Generally, the syndrome has an indolent or slowly
progressive course with the disease confined to the exocrine glands. In
30% of patients, general signs occur, which can involve neurological
function (abnormal gait, autonomic dysfunction, seizures, movement disorder,
ataxia/incoordination, insensitivity to pain, hyporeflexia, and even
paraparesis or quadriparesis), immunological disorder (immune system
anomalies, dysfunction autoimmunity), pharyngeal abnormality, respiratory
tract modification (interstitial-like disease), chronic atrophic gastritis,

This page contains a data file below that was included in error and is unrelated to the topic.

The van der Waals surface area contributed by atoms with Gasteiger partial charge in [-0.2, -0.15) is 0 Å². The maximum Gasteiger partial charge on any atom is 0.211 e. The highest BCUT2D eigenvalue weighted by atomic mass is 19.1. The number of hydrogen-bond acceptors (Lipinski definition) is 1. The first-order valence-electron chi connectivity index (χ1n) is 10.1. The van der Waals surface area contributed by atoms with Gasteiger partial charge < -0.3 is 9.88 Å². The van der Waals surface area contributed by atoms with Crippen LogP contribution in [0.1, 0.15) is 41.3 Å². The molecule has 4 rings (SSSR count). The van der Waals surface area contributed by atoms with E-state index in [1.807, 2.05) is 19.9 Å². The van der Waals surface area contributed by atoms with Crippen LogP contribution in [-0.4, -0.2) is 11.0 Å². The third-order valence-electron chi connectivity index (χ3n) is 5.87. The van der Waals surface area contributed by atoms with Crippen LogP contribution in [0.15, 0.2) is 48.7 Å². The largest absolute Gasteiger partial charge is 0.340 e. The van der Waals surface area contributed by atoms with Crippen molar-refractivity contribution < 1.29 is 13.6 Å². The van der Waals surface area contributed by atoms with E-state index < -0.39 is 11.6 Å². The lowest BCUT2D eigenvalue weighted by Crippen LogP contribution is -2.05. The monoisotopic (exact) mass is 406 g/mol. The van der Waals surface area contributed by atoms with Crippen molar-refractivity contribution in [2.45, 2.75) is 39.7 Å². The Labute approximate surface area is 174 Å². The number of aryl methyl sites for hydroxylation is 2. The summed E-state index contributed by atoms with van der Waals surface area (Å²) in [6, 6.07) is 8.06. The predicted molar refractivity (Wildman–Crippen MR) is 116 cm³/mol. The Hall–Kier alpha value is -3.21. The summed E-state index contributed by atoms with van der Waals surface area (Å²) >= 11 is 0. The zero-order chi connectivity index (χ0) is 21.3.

celiac-like disease, distal renal tubular acidosis, Raynaud phenomenon
(35% of cases), and other skin anomalies. Lymphoma and mortality are
higher in these patients. All of these general signs are usually moderate.
Secondary Sjögren syndrome occurs in 10 to 20% of patients with
Rheumatoid Arthritis, Systemic Lupus Erythematosus, and Scleroderma. Various
other diseases can imitate this syndrome, including Sarcoidosis,
Lipoproteinemia, and Amyloidosis.